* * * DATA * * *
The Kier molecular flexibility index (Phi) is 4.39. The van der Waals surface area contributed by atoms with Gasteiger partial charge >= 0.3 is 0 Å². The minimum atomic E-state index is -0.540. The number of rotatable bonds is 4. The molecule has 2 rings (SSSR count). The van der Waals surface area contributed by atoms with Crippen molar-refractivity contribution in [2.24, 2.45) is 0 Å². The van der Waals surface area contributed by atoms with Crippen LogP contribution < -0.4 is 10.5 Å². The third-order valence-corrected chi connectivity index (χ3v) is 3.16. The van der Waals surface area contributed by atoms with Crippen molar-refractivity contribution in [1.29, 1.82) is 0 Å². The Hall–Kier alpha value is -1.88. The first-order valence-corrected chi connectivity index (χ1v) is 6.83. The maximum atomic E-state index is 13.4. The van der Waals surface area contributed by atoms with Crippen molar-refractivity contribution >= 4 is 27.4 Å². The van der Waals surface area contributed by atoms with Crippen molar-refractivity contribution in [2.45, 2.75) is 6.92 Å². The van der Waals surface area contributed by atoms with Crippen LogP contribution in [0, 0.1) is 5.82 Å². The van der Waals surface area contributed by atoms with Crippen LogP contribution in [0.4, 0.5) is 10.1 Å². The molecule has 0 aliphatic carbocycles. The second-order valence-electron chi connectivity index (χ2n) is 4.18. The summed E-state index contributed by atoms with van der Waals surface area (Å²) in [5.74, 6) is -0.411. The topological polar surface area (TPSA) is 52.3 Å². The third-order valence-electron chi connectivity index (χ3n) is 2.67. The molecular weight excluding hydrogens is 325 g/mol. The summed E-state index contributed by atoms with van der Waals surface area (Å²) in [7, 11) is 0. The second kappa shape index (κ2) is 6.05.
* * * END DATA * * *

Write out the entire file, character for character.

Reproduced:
The Kier molecular flexibility index (Phi) is 4.39. The van der Waals surface area contributed by atoms with Gasteiger partial charge >= 0.3 is 0 Å². The minimum atomic E-state index is -0.540. The number of rotatable bonds is 4. The molecule has 2 rings (SSSR count). The van der Waals surface area contributed by atoms with Crippen molar-refractivity contribution in [2.24, 2.45) is 0 Å². The van der Waals surface area contributed by atoms with Crippen LogP contribution < -0.4 is 10.5 Å². The third-order valence-corrected chi connectivity index (χ3v) is 3.16. The van der Waals surface area contributed by atoms with Crippen molar-refractivity contribution in [1.29, 1.82) is 0 Å². The Hall–Kier alpha value is -1.88. The first-order valence-corrected chi connectivity index (χ1v) is 6.83. The maximum atomic E-state index is 13.4. The van der Waals surface area contributed by atoms with Crippen molar-refractivity contribution >= 4 is 27.4 Å². The van der Waals surface area contributed by atoms with Crippen molar-refractivity contribution in [2.45, 2.75) is 6.92 Å². The van der Waals surface area contributed by atoms with Crippen LogP contribution in [0, 0.1) is 5.82 Å². The van der Waals surface area contributed by atoms with Crippen LogP contribution in [0.4, 0.5) is 10.1 Å². The molecule has 0 aliphatic carbocycles. The second-order valence-electron chi connectivity index (χ2n) is 4.18. The summed E-state index contributed by atoms with van der Waals surface area (Å²) in [5.74, 6) is -0.411. The topological polar surface area (TPSA) is 52.3 Å². The third-order valence-electron chi connectivity index (χ3n) is 2.67. The molecular weight excluding hydrogens is 325 g/mol. The summed E-state index contributed by atoms with van der Waals surface area (Å²) in [7, 11) is 0. The second kappa shape index (κ2) is 6.05.